Hard drive partitions on Linux systems rely on a UUID (universally unique identifier) for unique labels. This is basically a unique string of characters that the operating system will use to identify your hard disk partitions and other storage components.

You can see this for yourself by examining the /etc/fstab file on your own system.

$ grep UUID /etc/fstab

In this guide, we'll go over several command line methods to retrieve the UUIDs of hard disk partitions. We'll also show you how to generate UUIDs and change a partition's UUID.

In this tutorial you will learn:
  • How to retrieve, generate, and change the UUID of a partition
Retrieving and setting a new UUID for a partition on Linux
Retrieving and setting a new UUID for a partition on Linux
Software Requirements and Linux Command Line Conventions
Category Requirements, Conventions or Software Version Used
System Any Linux distro
Software tune2fs, uuid
Other Privileged access to your Linux system as root or via the sudo command.
Conventions # - requires given linux commands to be executed with root privileges either directly as a root user or by use of sudo command
$ - requires given linux commands to be executed as a regular non-privileged user

Retrieve UUID


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There are several different ways you can retrieve the UUID for a hard drive partition on Linux. Check out some of the commands below to get started.

  1. Use the blkid command to see the UUID of all partitions.
    # blkid
    
    or you can specify an argument to retrieve a single partition UUID:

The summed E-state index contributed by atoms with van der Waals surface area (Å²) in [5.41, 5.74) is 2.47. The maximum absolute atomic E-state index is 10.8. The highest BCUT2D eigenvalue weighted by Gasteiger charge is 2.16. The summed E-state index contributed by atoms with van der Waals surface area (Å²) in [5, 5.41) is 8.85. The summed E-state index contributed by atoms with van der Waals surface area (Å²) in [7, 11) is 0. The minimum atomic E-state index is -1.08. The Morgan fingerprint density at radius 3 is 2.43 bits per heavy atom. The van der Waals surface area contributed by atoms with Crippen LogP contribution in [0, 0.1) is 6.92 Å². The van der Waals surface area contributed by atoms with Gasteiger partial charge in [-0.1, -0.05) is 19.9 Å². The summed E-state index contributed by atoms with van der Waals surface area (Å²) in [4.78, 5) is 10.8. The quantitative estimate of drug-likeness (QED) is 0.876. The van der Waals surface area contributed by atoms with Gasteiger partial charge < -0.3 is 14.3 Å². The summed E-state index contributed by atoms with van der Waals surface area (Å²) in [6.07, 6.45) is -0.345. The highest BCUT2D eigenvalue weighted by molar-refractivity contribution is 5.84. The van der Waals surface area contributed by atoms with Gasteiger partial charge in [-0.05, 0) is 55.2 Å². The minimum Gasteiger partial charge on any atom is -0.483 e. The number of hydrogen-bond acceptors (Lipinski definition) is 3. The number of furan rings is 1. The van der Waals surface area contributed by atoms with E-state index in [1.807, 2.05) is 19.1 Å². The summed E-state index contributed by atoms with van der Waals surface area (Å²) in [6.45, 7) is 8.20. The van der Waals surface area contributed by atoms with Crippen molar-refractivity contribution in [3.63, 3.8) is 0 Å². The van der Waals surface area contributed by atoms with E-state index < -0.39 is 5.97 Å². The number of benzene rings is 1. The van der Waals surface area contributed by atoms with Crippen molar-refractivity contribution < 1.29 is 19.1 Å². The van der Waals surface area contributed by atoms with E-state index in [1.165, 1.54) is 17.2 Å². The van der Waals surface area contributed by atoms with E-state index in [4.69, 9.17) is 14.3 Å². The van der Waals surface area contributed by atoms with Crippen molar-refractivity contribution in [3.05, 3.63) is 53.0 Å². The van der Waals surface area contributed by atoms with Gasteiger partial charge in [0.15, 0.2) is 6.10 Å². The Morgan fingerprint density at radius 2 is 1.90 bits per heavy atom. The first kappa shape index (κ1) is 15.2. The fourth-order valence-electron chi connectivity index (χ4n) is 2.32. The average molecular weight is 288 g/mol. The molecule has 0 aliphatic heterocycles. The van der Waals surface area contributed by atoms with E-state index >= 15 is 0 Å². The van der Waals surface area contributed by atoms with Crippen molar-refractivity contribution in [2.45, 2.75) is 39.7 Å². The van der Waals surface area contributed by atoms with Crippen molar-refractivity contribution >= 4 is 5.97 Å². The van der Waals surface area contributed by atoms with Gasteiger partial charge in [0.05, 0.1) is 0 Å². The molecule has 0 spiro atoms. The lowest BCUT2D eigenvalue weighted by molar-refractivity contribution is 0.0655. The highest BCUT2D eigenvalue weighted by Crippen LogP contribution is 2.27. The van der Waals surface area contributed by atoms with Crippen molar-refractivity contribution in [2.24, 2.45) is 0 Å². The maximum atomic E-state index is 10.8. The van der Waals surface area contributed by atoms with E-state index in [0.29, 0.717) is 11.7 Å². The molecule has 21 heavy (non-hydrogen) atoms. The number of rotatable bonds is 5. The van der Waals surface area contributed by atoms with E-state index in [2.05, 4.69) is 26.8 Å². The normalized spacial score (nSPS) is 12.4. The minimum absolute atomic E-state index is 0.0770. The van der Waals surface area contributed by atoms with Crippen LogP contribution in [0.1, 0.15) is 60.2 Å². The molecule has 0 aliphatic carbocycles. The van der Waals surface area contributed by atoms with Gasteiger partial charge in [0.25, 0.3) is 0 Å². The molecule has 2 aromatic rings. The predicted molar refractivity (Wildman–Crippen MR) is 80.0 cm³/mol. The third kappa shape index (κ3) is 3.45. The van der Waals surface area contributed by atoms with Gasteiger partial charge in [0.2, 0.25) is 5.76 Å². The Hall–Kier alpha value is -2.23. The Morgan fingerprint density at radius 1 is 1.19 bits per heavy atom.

# blkid /dev/sda2
    
  2. List the contents of the /dev/disk/by-uuid/ directory.
    # ls -l /dev/disk/by-uuid/
    
  3. Retrieve partition UUIDs with the udevadm command.
    # udevadm info -q all -n /dev/sda2 | grep uuid
    
  4. The hwinfo command can also be used to retrieve the information, assuming that the program has already been installed on your system.
    # hwinfo --block
    


Change UUID

Now that you know how to retrieve your current UUIDs, let's talk about how to change a partition's UUID.

Use the following tune2fs command to change the UUID of a partition. In this example, we will change the UUID for partition /dev/sda1.

# tune2fs /dev/sda1 -U random

Then, confirm the changes with one of the commands from the previous section.

# blkid /dev/sda1

You may also use the uuid command (provided you have it installed) if you want to manually generate a UUID or be given more options. For example, you could use the following command to generate a UUID.

# uuid
266584be-d7b7-11eb-8c76-c3eef48c7257

And assign a particular UUID with tune2fs:

# tune2fs /dev/sda1 -U 266584be-d7b7-11eb-8c76-c3eef48c7257

Or use the uuid command to generate a UUID inside the tune2fs command:

# tune2fs /dev/sda1 -U `uuid`

Any of the three methods work fine and will allow you to set a new UUID to the desired partition.

Closing Thoughts



In this guide, we saw how to retrieve and change the UUID of a partition on Linux. We also saw how to manually generate UUIDs with the uuid command. Using the tune2fs command, we can set a new, random UUID to a hard drive partition, or a particular one that we've generated via the uuid command.

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